Another paper on the peopling of America (Maanasa Raghavan, et al., (2015) Genomic evidence for the Pleistocene and recent population history of Native Americans Science, 23 July 2015 / Page 1 / 10.1126/science.aab3884) proposes that "the ancestors of all present-day Native Americans, including Athabascans and Amerindians, entered the Americas as a single migration wave from Siberia no earlier than 23 thousand years ago (KYA), and after no more than 8,000-year isolation period in Beringia. Following their arrival to the Americas, ancestral Native Americans diversified into two basal genetic branches around 13 KYA, one that is now dispersed across North and South America and the other is restricted to North America."
No early peopling here, no ancient archaic Denisovans or pre-East Asians entering America long ago.
The founding populations were isolated in Beringia and then entered America and that is all there is to it!
But... they do recognize that some Native Americans are close to Austro-Melanesians:
"We found that some American populations, including the Aleutian Islanders, Surui, and Athabascans are closer to Australo-Melanesians compared to other Native Americans, such as North American Ojibwa, Cree and Algonquin, and the South American Purepecha, Arhuaco and Wayuu (fig. S10). The Surui are, in fact, one of closest Native American populations to East Asians and Australo-Melanesians, the latter including Papuans, non-Papuan Melanesians, Solomon Islanders, and South East Asian hunter-gatherers such as Aeta (fig. S10).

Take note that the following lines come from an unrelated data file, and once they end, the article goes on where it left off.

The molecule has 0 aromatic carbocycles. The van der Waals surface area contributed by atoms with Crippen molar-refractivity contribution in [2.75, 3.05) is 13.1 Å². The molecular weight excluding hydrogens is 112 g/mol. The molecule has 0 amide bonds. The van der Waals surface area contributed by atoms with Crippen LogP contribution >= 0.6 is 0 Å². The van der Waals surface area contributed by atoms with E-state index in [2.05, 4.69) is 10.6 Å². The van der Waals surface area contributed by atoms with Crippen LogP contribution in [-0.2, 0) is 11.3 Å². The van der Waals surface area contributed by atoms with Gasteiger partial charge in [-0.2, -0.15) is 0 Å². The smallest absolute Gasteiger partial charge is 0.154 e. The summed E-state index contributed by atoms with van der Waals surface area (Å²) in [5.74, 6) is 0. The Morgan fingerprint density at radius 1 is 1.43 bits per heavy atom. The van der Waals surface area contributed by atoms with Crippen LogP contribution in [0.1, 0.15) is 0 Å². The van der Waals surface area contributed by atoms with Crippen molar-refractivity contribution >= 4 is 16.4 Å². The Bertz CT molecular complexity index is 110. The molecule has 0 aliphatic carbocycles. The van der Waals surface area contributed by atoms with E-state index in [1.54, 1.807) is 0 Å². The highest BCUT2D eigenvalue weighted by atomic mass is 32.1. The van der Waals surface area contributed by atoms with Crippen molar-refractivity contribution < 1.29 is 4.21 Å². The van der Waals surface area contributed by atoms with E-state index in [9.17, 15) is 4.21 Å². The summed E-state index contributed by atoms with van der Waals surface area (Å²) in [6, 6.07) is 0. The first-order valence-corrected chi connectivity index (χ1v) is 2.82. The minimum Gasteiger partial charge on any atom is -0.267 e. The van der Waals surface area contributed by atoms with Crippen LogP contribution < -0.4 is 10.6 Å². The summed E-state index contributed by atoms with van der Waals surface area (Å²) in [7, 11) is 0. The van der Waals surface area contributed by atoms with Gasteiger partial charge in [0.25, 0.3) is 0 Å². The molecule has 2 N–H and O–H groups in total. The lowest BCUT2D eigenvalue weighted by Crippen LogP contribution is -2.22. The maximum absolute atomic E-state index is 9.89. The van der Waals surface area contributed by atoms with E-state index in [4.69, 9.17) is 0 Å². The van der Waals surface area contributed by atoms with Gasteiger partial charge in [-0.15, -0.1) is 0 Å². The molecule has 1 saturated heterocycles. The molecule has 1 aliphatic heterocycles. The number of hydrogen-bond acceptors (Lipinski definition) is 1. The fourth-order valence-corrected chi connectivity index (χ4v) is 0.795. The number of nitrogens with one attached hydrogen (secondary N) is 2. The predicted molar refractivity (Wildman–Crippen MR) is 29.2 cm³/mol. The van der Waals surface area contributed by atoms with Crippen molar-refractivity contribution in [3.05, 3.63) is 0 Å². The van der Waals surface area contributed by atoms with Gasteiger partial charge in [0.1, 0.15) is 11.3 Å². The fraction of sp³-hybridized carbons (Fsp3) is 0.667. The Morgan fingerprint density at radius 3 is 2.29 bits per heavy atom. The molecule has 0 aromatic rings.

We acknowledge that this observation is based on the analysis of a small fraction of the whole genome and SNP chip genotype datasets, especially for the Aleutian Islander data that is heavily masked due to recent admixture with Europeans (28), and that the trends in the data are weak.
Nonetheless, if it proves correct, these results suggest there may be a distant Old World signal related to Australo Melanesians and East Asians in some Native Americans. The widely scattered and differential affinity of Native Americans to the Australo-Melanesians, ranging from a strong signal in the Surui to much weaker signal in northern Amerindians such as Ojibwa, points to this gene flow occurring after the initial peopling by Native American ancestors."
So they recognize the strong links between Austro - Melanesians and Amerindians but suggest it happened after the peopling of America... and that the signal may be due to a limited analysis of the genome (the small sample tested by some statistical fluke gives a high relationship between both populations, but maybe a larger sample of the genome may yield a different outcome).
I find this conclusion rather odd: "The widely scattered and differential affinity of Native Americans to the Australo-Melanesians, ranging from a strong signal in the Surui to much weaker signal in northern Amerindians such as Ojibwa, points to this gene flow occurring after the initial peopling by Native American ancestors".
Odd because it can also be interpreted as follows: South American Natives have a higer signal of Austronesian genes because they are what is left of an ancient migration that was overwhelmed by East Asians in North America.
The tide of Siberian people replaced almost all Austronesian genes in North America and also in South America but those living in relative isolation in the Amazon retained some of the original genes...
Both (theirs and mine) theories explain the gradient (high in S. America - low in N. America) in the Austronesian genetic signal... so which is the best explanation?
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